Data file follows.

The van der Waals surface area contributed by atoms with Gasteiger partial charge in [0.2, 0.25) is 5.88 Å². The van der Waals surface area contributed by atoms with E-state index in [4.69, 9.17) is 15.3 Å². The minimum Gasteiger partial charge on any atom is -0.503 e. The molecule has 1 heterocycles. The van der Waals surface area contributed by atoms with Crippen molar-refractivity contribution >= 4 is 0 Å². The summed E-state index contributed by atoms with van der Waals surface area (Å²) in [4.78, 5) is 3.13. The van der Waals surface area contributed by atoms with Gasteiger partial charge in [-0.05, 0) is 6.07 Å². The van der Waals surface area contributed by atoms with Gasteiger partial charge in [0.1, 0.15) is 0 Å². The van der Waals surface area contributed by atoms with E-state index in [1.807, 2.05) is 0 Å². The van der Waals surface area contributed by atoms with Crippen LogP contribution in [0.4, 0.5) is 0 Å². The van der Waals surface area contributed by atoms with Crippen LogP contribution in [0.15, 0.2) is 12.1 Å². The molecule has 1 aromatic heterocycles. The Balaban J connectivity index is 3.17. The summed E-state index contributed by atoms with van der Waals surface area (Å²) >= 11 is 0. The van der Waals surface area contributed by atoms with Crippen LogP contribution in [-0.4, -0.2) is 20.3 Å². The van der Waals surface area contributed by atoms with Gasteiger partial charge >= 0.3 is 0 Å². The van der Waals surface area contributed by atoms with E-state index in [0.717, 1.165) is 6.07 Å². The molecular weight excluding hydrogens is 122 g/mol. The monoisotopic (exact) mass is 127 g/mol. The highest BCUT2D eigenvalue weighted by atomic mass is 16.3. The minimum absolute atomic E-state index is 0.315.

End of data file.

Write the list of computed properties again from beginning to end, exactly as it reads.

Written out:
The van der Waals surface area contributed by atoms with Gasteiger partial charge in [0.2, 0.25) is 5.88 Å². The van der Waals surface area contributed by atoms with E-state index in [4.69, 9.17) is 15.3 Å². The minimum Gasteiger partial charge on any atom is -0.503 e. The molecule has 1 heterocycles. The van der Waals surface area contributed by atoms with Crippen molar-refractivity contribution >= 4 is 0 Å². The summed E-state index contributed by atoms with van der Waals surface area (Å²) in [4.78, 5) is 3.13. The van der Waals surface area contributed by atoms with Gasteiger partial charge in [-0.05, 0) is 6.07 Å². The van der Waals surface area contributed by atoms with Gasteiger partial charge in [0.1, 0.15) is 0 Å². The van der Waals surface area contributed by atoms with E-state index in [1.807, 2.05) is 0 Å². The van der Waals surface area contributed by atoms with Crippen LogP contribution in [0.4, 0.5) is 0 Å². The van der Waals surface area contributed by atoms with Crippen LogP contribution in [0.15, 0.2) is 12.1 Å². The molecule has 1 aromatic heterocycles. The Balaban J connectivity index is 3.17. The summed E-state index contributed by atoms with van der Waals surface area (Å²) >= 11 is 0. The van der Waals surface area contributed by atoms with Crippen LogP contribution in [-0.4, -0.2) is 20.3 Å². The van der Waals surface area contributed by atoms with Gasteiger partial charge >= 0.3 is 0 Å². The van der Waals surface area contributed by atoms with E-state index in [0.717, 1.165) is 6.07 Å². The molecular weight excluding hydrogens is 122 g/mol. The monoisotopic (exact) mass is 127 g/mol. The highest BCUT2D eigenvalue weighted by atomic mass is 16.3. The minimum absolute atomic E-state index is 0.315.